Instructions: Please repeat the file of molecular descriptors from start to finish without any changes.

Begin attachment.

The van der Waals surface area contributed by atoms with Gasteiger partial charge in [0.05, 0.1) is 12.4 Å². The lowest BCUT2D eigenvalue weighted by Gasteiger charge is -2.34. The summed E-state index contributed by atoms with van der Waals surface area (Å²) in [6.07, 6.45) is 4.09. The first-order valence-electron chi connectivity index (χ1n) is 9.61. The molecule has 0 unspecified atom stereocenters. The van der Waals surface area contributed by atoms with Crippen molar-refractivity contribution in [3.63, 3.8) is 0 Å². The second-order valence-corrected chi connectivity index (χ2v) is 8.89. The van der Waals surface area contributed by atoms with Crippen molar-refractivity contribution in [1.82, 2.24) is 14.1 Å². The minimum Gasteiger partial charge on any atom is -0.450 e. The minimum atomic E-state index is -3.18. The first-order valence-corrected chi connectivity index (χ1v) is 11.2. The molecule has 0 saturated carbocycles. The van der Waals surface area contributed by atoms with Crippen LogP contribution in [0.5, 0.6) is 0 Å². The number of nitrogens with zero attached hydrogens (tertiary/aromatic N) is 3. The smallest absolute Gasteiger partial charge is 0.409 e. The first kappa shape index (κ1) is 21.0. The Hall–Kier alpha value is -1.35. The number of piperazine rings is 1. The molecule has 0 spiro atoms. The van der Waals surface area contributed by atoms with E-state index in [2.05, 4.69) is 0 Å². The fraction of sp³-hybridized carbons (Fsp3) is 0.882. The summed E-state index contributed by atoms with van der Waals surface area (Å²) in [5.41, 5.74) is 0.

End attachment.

The van der Waals surface area contributed by atoms with Gasteiger partial charge in [0.05, 0.1) is 12.4 Å². The lowest BCUT2D eigenvalue weighted by Gasteiger charge is -2.34. The summed E-state index contributed by atoms with van der Waals surface area (Å²) in [6.07, 6.45) is 4.09. The first-order valence-electron chi connectivity index (χ1n) is 9.61. The molecule has 0 unspecified atom stereocenters. The van der Waals surface area contributed by atoms with Crippen molar-refractivity contribution in [3.63, 3.8) is 0 Å². The second-order valence-corrected chi connectivity index (χ2v) is 8.89. The van der Waals surface area contributed by atoms with Crippen molar-refractivity contribution in [1.82, 2.24) is 14.1 Å². The minimum Gasteiger partial charge on any atom is -0.450 e. The minimum atomic E-state index is -3.18. The first-order valence-corrected chi connectivity index (χ1v) is 11.2. The molecule has 0 saturated carbocycles. The van der Waals surface area contributed by atoms with Crippen LogP contribution in [0.5, 0.6) is 0 Å². The number of nitrogens with zero attached hydrogens (tertiary/aromatic N) is 3. The smallest absolute Gasteiger partial charge is 0.409 e. The first kappa shape index (κ1) is 21.0. The Hall–Kier alpha value is -1.35. The number of piperazine rings is 1. The molecule has 0 spiro atoms. The van der Waals surface area contributed by atoms with E-state index in [2.05, 4.69) is 0 Å². The fraction of sp³-hybridized carbons (Fsp3) is 0.882. The summed E-state index contributed by atoms with van der Waals surface area (Å²) in [5.41, 5.74) is 0.